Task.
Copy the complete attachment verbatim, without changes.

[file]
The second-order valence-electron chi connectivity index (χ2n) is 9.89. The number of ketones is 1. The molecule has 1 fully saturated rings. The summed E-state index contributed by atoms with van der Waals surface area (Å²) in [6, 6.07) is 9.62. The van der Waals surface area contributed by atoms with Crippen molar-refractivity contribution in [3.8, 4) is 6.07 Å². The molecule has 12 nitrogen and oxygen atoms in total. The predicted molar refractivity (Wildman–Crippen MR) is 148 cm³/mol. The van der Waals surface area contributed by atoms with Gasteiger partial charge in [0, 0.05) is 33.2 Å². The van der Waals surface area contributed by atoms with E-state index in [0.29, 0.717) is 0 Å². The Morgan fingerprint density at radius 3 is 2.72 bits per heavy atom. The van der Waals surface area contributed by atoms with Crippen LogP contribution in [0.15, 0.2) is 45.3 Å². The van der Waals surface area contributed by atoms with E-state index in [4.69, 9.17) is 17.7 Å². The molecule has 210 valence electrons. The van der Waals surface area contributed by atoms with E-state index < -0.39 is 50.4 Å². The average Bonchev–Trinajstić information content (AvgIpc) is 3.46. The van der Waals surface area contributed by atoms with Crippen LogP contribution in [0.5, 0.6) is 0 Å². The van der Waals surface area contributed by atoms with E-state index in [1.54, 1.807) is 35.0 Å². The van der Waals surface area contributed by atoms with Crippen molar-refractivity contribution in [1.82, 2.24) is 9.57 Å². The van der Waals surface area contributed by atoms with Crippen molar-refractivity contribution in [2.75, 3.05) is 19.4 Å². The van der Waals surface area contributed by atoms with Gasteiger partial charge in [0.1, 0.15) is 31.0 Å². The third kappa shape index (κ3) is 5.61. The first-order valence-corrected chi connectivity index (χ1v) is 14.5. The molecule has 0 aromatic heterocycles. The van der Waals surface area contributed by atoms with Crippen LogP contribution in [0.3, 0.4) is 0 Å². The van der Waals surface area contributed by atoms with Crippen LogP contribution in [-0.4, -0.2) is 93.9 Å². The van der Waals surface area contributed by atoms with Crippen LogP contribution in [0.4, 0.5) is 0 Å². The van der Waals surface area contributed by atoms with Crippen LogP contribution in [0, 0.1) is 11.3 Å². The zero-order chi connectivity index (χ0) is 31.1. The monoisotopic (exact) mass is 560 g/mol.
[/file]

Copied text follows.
The second-order valence-electron chi connectivity index (χ2n) is 9.89. The number of ketones is 1. The molecule has 1 fully saturated rings. The summed E-state index contributed by atoms with van der Waals surface area (Å²) in [6, 6.07) is 9.62. The van der Waals surface area contributed by atoms with Crippen molar-refractivity contribution in [3.8, 4) is 6.07 Å². The molecule has 12 nitrogen and oxygen atoms in total. The predicted molar refractivity (Wildman–Crippen MR) is 148 cm³/mol. The van der Waals surface area contributed by atoms with Gasteiger partial charge in [0, 0.05) is 33.2 Å². The van der Waals surface area contributed by atoms with E-state index in [0.29, 0.717) is 0 Å². The Morgan fingerprint density at radius 3 is 2.72 bits per heavy atom. The van der Waals surface area contributed by atoms with Crippen LogP contribution in [0.15, 0.2) is 45.3 Å². The van der Waals surface area contributed by atoms with E-state index in [4.69, 9.17) is 17.7 Å². The molecule has 210 valence electrons. The van der Waals surface area contributed by atoms with E-state index < -0.39 is 50.4 Å². The average Bonchev–Trinajstić information content (AvgIpc) is 3.46. The van der Waals surface area contributed by atoms with Crippen LogP contribution in [0.5, 0.6) is 0 Å². The van der Waals surface area contributed by atoms with E-state index in [1.54, 1.807) is 35.0 Å². The van der Waals surface area contributed by atoms with Crippen molar-refractivity contribution in [1.82, 2.24) is 9.57 Å². The van der Waals surface area contributed by atoms with Crippen molar-refractivity contribution in [2.75, 3.05) is 19.4 Å². The van der Waals surface area contributed by atoms with Gasteiger partial charge in [0.1, 0.15) is 31.0 Å². The third kappa shape index (κ3) is 5.61. The first-order valence-corrected chi connectivity index (χ1v) is 14.5. The molecule has 0 aromatic heterocycles. The van der Waals surface area contributed by atoms with Crippen LogP contribution in [0.3, 0.4) is 0 Å². The van der Waals surface area contributed by atoms with Crippen LogP contribution in [-0.4, -0.2) is 93.9 Å². The van der Waals surface area contributed by atoms with Crippen LogP contribution in [0.4, 0.5) is 0 Å². The van der Waals surface area contributed by atoms with Crippen LogP contribution in [0, 0.1) is 11.3 Å². The zero-order chi connectivity index (χ0) is 31.1. The monoisotopic (exact) mass is 560 g/mol.